Trade, foreign policy, diplomacy and health

Organisation for Economic Co-operation and Development (OECD)

The OECD brings together 30 member countries sharing a commitment to democratic government and the market economy. With active relationships with some 70 other countries, nongovernmental organizations and civil society, it has a global reach. Best known for its publications and its statistics, its work covers economic and social issues from macroeconomics, to trade, education, development, and science and innovation. The organization aims to:

  • Formulate, coordinate and promote policies designed to encourage economic growth and maintain fiscal stability in member countries.
  • Stimulate and harmonize its members' efforts to provide financial and technical aid for developing countries.
  • Contribute to the expansion of multilateral trade conducted on a non-discriminatory basis.

The forerunner of the OECD was the Organisation for European Economic Co-operation (OEEC), which was formed to administer American and Canadian aid under the Marshall Plan for the reconstruction of Europe after World War II. Since it took over from the OEEC in 1961, the OECD has aimed to build strong economies in its member countries, improve efficiency, hone market systems, expand free trade and contribute to development in industrialized as well as developing countries.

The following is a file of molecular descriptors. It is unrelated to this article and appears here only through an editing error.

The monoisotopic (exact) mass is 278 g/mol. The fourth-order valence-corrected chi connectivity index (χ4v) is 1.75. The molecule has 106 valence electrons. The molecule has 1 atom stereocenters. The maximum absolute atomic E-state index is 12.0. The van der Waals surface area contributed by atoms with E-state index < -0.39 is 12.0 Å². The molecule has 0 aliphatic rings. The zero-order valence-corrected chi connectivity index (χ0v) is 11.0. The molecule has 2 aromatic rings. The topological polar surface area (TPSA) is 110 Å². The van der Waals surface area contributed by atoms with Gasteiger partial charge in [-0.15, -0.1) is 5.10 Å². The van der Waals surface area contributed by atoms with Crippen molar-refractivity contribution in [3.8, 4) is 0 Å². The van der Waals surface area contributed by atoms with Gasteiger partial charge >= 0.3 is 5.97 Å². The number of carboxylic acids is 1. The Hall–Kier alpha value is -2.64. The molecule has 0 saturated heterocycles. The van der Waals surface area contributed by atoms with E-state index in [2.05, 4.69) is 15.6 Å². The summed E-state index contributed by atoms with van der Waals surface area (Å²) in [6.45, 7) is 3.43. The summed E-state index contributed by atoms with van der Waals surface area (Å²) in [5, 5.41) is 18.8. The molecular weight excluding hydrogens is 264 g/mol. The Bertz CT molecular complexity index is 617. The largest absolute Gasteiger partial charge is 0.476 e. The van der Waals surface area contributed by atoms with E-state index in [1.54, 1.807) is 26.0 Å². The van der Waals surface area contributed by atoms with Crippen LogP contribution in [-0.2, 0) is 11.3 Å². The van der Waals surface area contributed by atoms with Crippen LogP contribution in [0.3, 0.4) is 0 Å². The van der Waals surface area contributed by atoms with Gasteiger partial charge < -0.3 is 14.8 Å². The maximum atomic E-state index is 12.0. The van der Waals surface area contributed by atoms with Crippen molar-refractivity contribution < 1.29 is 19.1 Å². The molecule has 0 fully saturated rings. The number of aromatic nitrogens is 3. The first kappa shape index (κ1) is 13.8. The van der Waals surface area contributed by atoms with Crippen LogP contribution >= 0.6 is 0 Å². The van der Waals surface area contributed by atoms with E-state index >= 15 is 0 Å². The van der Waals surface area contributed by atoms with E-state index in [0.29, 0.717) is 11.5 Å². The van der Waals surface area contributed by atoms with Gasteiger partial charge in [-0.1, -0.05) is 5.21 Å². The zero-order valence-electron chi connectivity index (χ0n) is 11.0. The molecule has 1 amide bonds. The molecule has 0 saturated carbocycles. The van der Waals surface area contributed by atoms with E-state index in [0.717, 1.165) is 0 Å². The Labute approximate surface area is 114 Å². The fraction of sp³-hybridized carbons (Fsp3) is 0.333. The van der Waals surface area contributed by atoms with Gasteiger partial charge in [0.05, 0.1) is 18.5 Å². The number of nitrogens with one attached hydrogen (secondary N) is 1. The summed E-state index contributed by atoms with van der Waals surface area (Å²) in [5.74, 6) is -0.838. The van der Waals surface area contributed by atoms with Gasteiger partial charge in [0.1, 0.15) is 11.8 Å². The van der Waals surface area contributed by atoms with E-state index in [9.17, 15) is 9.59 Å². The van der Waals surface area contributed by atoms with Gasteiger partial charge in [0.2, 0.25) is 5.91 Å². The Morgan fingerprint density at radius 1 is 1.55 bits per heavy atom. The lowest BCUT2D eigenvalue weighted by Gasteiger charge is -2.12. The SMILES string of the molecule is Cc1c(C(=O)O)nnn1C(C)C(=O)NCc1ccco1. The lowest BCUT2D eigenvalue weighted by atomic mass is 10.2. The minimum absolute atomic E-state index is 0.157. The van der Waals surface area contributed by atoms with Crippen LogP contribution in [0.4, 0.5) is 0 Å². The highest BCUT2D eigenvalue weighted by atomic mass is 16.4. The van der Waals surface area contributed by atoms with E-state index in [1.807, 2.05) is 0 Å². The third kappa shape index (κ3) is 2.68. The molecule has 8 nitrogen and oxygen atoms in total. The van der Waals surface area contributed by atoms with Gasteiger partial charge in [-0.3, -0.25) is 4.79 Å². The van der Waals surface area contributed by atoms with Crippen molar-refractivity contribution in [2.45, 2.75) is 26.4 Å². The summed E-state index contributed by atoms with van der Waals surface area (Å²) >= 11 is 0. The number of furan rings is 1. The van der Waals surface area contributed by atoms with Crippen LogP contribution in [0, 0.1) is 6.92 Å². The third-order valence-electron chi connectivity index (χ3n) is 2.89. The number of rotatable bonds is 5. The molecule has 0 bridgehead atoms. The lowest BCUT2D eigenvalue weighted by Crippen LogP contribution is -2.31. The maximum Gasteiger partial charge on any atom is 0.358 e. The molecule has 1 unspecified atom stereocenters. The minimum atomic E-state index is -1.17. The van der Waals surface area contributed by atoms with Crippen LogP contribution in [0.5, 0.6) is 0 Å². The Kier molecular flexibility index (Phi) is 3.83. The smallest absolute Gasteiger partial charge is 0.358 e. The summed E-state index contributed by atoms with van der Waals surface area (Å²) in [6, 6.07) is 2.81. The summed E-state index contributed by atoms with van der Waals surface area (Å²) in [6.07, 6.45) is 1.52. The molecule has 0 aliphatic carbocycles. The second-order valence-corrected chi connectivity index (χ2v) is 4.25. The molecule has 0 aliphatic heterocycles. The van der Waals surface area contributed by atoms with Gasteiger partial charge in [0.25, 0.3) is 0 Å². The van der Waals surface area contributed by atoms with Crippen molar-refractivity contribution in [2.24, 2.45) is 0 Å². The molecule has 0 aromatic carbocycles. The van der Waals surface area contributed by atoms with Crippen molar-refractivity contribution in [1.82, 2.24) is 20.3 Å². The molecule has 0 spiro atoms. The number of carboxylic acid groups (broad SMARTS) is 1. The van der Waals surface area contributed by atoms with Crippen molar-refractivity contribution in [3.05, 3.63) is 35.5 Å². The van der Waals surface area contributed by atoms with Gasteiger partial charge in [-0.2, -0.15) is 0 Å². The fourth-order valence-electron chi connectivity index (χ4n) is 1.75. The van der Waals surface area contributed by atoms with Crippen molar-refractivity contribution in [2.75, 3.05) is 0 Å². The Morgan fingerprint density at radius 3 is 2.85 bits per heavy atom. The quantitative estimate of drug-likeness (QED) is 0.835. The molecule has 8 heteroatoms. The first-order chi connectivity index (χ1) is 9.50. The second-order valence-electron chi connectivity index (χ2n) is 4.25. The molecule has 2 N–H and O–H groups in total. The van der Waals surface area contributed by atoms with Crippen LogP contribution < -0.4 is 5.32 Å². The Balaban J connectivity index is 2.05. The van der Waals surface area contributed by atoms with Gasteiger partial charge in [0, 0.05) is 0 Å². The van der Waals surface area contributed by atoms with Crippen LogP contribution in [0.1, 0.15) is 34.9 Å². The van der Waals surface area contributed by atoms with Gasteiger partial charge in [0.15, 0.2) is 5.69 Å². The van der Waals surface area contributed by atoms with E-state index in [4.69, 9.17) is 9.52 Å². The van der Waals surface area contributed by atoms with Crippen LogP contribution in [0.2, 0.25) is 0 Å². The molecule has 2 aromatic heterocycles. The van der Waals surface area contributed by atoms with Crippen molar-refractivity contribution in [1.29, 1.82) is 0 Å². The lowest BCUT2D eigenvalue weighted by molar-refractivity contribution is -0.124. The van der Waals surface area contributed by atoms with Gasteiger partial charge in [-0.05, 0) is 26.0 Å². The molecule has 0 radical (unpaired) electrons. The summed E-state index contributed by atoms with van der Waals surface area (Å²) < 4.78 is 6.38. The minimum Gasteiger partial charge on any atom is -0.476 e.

The Development Co-operation Directorate (DCD) is one of 12 directorates in the OECD. The DCD is often referred to as the DAC Secretariat because one of its functions is to support the work of the Development Assistance Committee (DAC). DAC is one of the key forums in which the major bilateral donors work together to increase the effectiveness of their common efforts to support sustainable development. The DAC concentrates on how international development cooperation contributes to the capacity of developing countries to participate in the global economy and the capacity of people to overcome poverty and participate fully in their societies, and therefore plays an important role in defining international health policies. Members of the DAC are expected to have certain common objectives concerning the conduct of their aid programmes. To this end, guidelines have been prepared for development practitioners.